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Have you ever thought that the paper industry is actually good for the environment, that it’s an essential part of the Canadian Forestry ecosystem? When sustainable practices are followed, they protect the environment from diseases, wildfire and pests all while still maintaining the different types of forests that exist in Canada. Canada in fact holds some of the strictest laws for forest management in the world. These laws are Nationwide to protect areas that are harvested on public land ensuring that they are reforested by means of:
- Natural Regeneration
- Protecting Wildlife (including species at risk)
- Proper Timber Harvesting
Misconceptions About The Paper and Forest Products Industry
We’ve all heard at one point in the past few years that “paper industry is dying,” or “forest products are destroying the environment” and many others, but the fact is that both the Canadian paper and forest product industry have given Canada a steady stream of environmental improvement. For every available tree that is harvested (which is less than 1%), each tree is then replaced with a seedling. This also means that since the early 90’s, the Canadian forestry sector has been able to reduce greenhouse gas emissions by nearly 70% with no signs of stopping. Paper is not a wasteful product as some claim it to be, it actually holds the highest recycling rate over any other material from Canadian landfills at an increasing rate according to CM Consulting.
Sustainable Forest Management in Canada
This is done in a way that specifically cares for the forests allowing them to maintain their natural environment, as well as cultural, economic and social values over time. The sustainability of these decisions come from:
- Scientific research
- Extensive planning and processes
- Consulting the public
To ensure that these decisions are maintained and followed, there are strict forest laws in addition to regulations and policies that have been put in place. As noted above, Canada holds one of the strictest forest laws in the world bringing confidence to consumers that any wood product that has been purchased from Canada has been harvested legally. When is comes to public consultation, the public is welcomed to be apart of an open dialogue that will discuss processes such as:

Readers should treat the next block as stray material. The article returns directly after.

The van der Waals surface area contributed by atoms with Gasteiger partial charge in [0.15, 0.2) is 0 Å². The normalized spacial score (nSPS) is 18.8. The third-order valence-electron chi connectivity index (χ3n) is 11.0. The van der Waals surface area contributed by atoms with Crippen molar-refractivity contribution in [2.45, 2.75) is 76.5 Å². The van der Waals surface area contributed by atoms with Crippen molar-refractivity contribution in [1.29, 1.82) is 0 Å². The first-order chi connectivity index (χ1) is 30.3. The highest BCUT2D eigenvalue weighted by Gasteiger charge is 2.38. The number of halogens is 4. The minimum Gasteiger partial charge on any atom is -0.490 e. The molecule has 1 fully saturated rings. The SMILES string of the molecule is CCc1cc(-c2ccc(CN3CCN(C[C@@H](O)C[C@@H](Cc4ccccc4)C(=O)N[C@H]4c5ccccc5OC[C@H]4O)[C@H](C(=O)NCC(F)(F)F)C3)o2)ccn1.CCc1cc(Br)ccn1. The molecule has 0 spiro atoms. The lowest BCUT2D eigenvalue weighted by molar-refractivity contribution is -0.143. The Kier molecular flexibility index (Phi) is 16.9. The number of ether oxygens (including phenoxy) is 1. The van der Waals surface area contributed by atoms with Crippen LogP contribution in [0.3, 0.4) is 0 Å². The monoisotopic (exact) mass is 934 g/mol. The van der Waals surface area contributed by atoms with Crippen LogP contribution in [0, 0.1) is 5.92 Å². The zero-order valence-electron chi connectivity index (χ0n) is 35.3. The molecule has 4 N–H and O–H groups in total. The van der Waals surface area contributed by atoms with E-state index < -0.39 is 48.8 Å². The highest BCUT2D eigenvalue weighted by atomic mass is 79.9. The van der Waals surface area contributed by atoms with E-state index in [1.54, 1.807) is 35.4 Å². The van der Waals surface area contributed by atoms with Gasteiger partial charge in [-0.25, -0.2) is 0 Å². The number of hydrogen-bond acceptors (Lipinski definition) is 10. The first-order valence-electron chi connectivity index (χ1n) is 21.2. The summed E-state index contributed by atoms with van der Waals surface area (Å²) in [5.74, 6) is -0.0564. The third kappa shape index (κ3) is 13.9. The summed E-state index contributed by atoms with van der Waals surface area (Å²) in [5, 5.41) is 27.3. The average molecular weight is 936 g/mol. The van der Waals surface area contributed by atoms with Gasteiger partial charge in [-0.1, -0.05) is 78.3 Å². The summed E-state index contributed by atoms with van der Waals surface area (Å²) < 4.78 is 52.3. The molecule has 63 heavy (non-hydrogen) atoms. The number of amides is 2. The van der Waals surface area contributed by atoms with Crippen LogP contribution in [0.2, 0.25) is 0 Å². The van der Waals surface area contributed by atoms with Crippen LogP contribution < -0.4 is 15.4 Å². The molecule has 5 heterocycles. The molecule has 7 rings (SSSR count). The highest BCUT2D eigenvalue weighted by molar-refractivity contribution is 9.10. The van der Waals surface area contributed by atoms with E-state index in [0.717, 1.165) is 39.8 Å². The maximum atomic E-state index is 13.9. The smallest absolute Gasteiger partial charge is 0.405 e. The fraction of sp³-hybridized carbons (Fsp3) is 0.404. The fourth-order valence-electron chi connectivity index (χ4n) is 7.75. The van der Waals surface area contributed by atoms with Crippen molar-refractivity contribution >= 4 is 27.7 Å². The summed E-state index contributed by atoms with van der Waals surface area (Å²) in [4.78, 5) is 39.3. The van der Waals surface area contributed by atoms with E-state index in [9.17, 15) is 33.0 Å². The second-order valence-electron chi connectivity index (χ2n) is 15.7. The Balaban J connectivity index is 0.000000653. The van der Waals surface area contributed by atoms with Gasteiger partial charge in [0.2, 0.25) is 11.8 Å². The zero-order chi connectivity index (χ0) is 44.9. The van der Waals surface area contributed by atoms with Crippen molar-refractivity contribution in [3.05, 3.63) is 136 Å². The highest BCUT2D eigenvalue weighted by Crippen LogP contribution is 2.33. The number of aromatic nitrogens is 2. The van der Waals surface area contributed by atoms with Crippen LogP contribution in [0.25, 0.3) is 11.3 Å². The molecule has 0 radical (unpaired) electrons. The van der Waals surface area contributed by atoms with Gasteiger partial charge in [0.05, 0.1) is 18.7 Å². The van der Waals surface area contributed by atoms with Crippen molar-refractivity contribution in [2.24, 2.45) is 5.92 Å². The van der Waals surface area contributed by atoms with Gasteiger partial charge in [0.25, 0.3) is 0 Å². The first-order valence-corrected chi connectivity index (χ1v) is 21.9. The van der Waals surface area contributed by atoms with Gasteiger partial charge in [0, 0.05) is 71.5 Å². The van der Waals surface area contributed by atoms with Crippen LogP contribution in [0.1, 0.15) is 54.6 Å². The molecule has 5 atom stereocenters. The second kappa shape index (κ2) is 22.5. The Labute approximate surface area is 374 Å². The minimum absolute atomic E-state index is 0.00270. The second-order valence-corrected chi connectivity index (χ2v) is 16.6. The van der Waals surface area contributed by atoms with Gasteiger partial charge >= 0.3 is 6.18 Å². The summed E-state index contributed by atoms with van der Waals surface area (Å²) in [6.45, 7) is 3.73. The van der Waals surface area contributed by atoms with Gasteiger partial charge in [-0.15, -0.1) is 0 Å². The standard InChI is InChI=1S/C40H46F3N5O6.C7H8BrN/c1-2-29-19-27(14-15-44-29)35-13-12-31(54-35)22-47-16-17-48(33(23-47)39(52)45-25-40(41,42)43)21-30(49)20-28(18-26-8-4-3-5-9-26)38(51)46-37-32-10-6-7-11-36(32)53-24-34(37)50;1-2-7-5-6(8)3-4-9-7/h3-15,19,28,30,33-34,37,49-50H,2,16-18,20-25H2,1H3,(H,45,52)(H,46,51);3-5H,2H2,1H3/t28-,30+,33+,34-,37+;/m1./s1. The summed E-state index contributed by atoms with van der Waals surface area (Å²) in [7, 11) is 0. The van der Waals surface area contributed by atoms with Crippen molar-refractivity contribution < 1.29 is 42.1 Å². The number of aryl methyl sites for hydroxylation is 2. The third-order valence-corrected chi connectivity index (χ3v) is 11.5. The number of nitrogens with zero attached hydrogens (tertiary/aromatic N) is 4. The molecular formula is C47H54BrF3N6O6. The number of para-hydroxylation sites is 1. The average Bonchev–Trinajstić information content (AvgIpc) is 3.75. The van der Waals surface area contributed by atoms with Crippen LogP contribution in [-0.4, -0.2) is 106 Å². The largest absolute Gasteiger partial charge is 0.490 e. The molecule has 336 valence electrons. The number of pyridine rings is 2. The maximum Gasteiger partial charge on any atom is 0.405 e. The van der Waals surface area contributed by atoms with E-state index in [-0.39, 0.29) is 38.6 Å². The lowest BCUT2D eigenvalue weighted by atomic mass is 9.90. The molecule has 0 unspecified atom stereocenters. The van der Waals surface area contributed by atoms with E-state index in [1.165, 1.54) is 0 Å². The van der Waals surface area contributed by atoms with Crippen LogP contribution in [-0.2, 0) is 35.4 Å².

- Specific regeneration and harvesting practices
- Respecting Indigenous treaty rights and values
- Protecting biodiversity and setting aside protected areas
- Prevent any illegal logging in Canada
- Prohibiting any importing of illegal timber products into Canada
Canada's Forests Overview
Did you know that a staggering 94% of Canada’s forest land is publicly owned? That’s combined between Provinces, territories and Federal governments which makes for only 6% that is privately owned. To break these statistics down further, according to the Natural Resources of Canada, forest ownership is as follows:
Of these forests, boreal forests specifically, covers over 270 million hectares of land which are vital to not only Canada’s climate, but regulating the world’s climate as a whole from purifying both the air and water working towards lowering greenhouse gas emissions. By carefully monitoring and following all laws and regulations to sustain these forests, it benefits the job market for Canadians as the economy heavily relies on this sector for timber and non-timber products, as well as the social and cultural significance to Canada’s Aboriginal peoples which reside in 70% of forested areas.
Forest Certification and Biodiversity Conservation
In Canada there are three separate third-party companies that are internationally recognized for providing Canada with forest management certifications for sustaining both environmental and social standards. The benefit to these certifications is that it sets a high standard for forest companies to meet and follow. Approvals are required in order to verify to customers that they are buying products which have legally met threshold requirements that have been set in place. In addition to the certifications, The Montréal Process is a group that was formed back in 1994 to set criteria that would protect sustainable forests globally. It does not go unnoticed that this group has grown to hold 12 countries as members, all vying for the protection of our forests. Specifically what The Montréal Process requires is that these countries need to conserve all biological diversity at a genetic, landscape and species level.
When laws and regulations are adhered to for the sustainability of Canadian forests and our environment, it really can make a difference from the air we breathe, to the wood products we purchase or even the paper products we use daily such as a notepad, or that cardboard package sitting in your kitchen cupboard. It’s all around us, whether we notice it or not. We can all do our part as individuals to create a positive environment that will lead us on this path to a sustainable future. To learn more on how we plan to continue on the path of sustainability, follow us here.